Designing Server Networks Like Hard Disks

Paragraph extracted from Why is Microsoft Threatening Linux by John C. Dvorak:

Google Google Google Dept.: I’m wondering exactly why Google is now promoting its monster data centers when in the past it has kept these behemoths a secret. The latest one is a $600 million data farm on 800 acres in Pryor, Oklahoma. Two similar-size monsters are planned in nearby states. A lot of people do not realize that Google’s architecture is based on cheap PCs running Linux and a customized networking system interlinking them. This design has galled and hurt the companies that make big iron servers, since Google’s solution is cheaper and just as reliable. Well, at least it is as reliable as any PC. The actual beauty of the architecture is that if one of the PCs craps out and dies in the grid, it is just left there to rot. There is no need to swap it out. (This eliminates the need for a lot of workers, too.) This is similar in concept to a hard drive, where bad sectors are simply mapped out of existence. Slick.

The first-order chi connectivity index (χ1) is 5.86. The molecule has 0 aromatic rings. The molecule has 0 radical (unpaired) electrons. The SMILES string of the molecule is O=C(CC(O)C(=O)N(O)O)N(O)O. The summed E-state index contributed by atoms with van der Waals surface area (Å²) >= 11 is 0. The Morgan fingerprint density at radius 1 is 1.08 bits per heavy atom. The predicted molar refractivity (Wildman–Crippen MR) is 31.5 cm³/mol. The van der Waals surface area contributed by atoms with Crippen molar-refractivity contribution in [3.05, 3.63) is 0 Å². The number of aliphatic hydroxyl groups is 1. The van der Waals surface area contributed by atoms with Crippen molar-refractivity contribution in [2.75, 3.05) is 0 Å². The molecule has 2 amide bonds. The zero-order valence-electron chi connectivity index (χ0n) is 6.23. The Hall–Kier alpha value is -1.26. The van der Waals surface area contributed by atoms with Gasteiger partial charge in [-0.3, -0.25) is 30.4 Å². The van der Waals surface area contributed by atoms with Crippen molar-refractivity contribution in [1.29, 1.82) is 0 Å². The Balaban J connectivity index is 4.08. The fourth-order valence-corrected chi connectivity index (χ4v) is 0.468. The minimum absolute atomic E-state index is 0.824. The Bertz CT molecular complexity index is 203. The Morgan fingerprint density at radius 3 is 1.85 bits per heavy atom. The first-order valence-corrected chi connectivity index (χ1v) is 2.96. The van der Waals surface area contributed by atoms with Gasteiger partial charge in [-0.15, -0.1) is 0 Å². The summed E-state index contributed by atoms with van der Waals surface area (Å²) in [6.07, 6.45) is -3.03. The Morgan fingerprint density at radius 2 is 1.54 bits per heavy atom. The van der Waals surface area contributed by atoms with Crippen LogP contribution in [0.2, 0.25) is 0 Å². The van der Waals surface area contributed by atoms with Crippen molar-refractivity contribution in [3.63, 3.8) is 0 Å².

Wow… Left there to rot. And designing the architecture analogous to a hard drive is ingenious! Proves that it’s always to engineer something to fit one’s personal specific requirement. It’s a more challenging route compared to purchasing Commercial Of The Shelf (COTS) items of course. But the end product is definitely much more impressive.


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